Since it would be dangerous for Erich to take up a fighter without specific training, he was added to the crew of a Farman bomber which was scheduled for a training flight. As they drove out to the aircraft, the commandant alternated between blood-curdling descriptions of the damage his bomber formations would inflict on Germany and fits of hysterical laughter as he engulfed Erich's shoulders with his large arm.
The bomber itself looked less like an airplane than a series of angular greenhouses and boxes glued together. Of impressive size, the enormously thick wings dwarfed the four little engines slung underneath them, two pulling and two pushing. To Erich, it appeared unlikely that the ship could move, much less take off.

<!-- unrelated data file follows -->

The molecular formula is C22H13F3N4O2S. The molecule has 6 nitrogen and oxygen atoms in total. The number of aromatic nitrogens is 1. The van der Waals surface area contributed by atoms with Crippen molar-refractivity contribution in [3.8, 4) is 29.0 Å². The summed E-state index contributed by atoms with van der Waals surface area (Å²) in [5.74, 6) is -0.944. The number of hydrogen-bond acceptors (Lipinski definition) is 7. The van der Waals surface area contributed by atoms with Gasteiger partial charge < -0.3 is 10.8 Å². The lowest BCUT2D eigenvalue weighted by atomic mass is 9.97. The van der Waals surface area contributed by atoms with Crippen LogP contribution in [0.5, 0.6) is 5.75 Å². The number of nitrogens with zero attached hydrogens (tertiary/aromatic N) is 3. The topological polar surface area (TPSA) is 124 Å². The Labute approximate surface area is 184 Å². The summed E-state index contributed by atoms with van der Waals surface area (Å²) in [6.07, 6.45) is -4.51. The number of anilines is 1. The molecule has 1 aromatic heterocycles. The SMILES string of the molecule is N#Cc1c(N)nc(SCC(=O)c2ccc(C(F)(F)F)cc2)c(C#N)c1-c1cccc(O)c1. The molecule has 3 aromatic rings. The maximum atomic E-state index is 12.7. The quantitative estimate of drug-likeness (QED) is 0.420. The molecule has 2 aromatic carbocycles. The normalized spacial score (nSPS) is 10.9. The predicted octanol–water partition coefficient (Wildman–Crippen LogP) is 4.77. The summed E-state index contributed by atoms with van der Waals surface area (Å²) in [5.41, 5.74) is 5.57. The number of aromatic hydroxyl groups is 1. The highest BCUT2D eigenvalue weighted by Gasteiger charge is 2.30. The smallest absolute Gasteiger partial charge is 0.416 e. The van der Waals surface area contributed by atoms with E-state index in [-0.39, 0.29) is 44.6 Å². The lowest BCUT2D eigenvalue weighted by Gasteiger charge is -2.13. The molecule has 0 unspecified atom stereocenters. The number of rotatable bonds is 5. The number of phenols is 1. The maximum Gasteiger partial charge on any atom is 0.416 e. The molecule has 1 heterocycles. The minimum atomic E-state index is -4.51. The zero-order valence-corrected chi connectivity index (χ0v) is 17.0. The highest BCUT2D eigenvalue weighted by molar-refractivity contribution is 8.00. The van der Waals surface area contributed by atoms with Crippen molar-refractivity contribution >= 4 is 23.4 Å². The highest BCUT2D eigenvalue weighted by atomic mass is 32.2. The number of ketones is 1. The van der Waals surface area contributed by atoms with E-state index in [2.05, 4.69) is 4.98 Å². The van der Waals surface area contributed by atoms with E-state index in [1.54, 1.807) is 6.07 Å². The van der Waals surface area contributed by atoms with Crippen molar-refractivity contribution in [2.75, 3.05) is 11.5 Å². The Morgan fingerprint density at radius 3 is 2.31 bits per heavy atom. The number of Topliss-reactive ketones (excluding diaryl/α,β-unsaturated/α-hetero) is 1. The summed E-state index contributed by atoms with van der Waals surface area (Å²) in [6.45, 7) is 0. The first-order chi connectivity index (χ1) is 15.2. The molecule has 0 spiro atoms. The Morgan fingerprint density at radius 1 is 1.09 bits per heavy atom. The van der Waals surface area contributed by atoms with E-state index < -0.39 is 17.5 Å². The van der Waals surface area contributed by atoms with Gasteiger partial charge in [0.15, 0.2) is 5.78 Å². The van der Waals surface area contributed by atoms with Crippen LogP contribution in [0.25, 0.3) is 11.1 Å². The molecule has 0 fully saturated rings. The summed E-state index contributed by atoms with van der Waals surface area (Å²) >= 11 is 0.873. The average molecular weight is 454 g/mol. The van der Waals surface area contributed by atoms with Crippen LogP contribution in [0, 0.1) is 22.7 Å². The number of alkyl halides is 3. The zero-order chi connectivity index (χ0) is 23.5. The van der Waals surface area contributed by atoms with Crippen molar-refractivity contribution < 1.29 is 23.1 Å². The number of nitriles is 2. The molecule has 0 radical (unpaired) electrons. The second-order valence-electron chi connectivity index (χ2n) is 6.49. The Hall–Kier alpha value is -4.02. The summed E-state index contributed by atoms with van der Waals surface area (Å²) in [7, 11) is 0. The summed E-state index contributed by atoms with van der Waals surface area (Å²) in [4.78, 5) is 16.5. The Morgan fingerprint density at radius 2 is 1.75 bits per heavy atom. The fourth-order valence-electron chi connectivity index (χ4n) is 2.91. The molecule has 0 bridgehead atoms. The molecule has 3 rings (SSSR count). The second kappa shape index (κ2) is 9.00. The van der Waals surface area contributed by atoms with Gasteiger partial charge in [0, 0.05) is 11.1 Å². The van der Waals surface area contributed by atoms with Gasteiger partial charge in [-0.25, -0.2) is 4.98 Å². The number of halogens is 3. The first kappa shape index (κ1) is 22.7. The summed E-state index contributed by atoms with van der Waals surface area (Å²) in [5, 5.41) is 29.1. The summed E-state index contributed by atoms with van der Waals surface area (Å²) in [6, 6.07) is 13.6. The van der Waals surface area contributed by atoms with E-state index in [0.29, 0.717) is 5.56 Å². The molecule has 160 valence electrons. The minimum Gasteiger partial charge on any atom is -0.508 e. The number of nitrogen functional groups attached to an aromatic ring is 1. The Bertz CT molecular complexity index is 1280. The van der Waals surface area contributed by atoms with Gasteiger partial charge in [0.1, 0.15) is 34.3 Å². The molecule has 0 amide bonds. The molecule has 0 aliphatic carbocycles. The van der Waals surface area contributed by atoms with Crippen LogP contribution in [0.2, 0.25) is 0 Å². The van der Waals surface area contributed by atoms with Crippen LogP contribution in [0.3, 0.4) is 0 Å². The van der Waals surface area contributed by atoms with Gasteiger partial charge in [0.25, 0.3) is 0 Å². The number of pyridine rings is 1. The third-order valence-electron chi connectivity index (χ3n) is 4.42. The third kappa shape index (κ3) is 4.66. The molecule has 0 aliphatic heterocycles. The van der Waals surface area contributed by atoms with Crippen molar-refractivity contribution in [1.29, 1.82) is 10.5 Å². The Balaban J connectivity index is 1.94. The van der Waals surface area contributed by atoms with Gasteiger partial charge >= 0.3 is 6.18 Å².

They were standing beside the aircraft as a mechanic grasped the end of a big two-bladed propellor and yanked at it. After some hacking splutters, the engine produced a roar that drowned out all further conversation. It was almost as noisy inside the aircraft, and Erich had to be conducted by gesture to the seat normally occupied by the nose gunner in the forward upper greenhouse.
Even with the throttles wide open, the aircraft didn't move until the ground crew pried the wheels forward with levers. It then broke into a jouncing, rather alarming, trot. Each time they passed over a rut, there was a painful lurch which was accompanied by assorted screeches and groans from the airframe.